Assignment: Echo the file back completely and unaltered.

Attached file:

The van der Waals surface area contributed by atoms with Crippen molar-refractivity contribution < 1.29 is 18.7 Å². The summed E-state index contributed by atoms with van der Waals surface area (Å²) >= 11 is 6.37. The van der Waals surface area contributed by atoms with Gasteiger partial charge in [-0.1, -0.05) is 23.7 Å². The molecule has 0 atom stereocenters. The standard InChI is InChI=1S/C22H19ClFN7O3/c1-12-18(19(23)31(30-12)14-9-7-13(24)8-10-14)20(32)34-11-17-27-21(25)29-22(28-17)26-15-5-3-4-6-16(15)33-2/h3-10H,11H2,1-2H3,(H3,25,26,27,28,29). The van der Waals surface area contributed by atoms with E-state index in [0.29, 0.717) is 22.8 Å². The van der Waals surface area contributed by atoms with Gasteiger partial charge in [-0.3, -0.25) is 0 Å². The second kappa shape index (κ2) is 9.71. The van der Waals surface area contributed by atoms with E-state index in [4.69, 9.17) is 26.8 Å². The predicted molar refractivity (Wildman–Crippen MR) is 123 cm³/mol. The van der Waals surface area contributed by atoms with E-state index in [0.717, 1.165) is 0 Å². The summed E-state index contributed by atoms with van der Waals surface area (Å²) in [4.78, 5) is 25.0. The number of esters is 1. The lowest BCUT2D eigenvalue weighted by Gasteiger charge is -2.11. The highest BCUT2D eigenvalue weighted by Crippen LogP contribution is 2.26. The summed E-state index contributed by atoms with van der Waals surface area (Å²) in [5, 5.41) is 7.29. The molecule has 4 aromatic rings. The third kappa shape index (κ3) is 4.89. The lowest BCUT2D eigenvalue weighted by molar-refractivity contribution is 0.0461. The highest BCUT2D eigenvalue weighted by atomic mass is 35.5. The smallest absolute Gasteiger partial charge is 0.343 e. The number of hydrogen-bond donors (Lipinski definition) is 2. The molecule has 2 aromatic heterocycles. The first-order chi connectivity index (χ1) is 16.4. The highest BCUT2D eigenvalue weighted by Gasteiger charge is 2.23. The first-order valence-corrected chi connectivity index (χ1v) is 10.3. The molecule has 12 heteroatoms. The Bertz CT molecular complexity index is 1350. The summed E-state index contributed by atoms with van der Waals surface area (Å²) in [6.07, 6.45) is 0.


The van der Waals surface area contributed by atoms with Crippen molar-refractivity contribution < 1.29 is 18.7 Å². The summed E-state index contributed by atoms with van der Waals surface area (Å²) >= 11 is 6.37. The van der Waals surface area contributed by atoms with Gasteiger partial charge in [-0.1, -0.05) is 23.7 Å². The molecule has 0 atom stereocenters. The standard InChI is InChI=1S/C22H19ClFN7O3/c1-12-18(19(23)31(30-12)14-9-7-13(24)8-10-14)20(32)34-11-17-27-21(25)29-22(28-17)26-15-5-3-4-6-16(15)33-2/h3-10H,11H2,1-2H3,(H3,25,26,27,28,29). The van der Waals surface area contributed by atoms with E-state index in [0.29, 0.717) is 22.8 Å². The van der Waals surface area contributed by atoms with Gasteiger partial charge in [-0.3, -0.25) is 0 Å². The second kappa shape index (κ2) is 9.71. The van der Waals surface area contributed by atoms with E-state index in [4.69, 9.17) is 26.8 Å². The predicted molar refractivity (Wildman–Crippen MR) is 123 cm³/mol. The van der Waals surface area contributed by atoms with E-state index in [0.717, 1.165) is 0 Å². The summed E-state index contributed by atoms with van der Waals surface area (Å²) in [4.78, 5) is 25.0. The number of esters is 1. The lowest BCUT2D eigenvalue weighted by Gasteiger charge is -2.11. The highest BCUT2D eigenvalue weighted by Crippen LogP contribution is 2.26. The summed E-state index contributed by atoms with van der Waals surface area (Å²) in [5, 5.41) is 7.29. The molecule has 4 aromatic rings. The third kappa shape index (κ3) is 4.89. The lowest BCUT2D eigenvalue weighted by molar-refractivity contribution is 0.0461. The highest BCUT2D eigenvalue weighted by atomic mass is 35.5. The smallest absolute Gasteiger partial charge is 0.343 e. The number of hydrogen-bond donors (Lipinski definition) is 2. The molecule has 2 aromatic heterocycles. The first-order chi connectivity index (χ1) is 16.4. The highest BCUT2D eigenvalue weighted by Gasteiger charge is 2.23. The first-order valence-corrected chi connectivity index (χ1v) is 10.3. The molecule has 12 heteroatoms. The Bertz CT molecular complexity index is 1350. The summed E-state index contributed by atoms with van der Waals surface area (Å²) in [6.07, 6.45) is 0.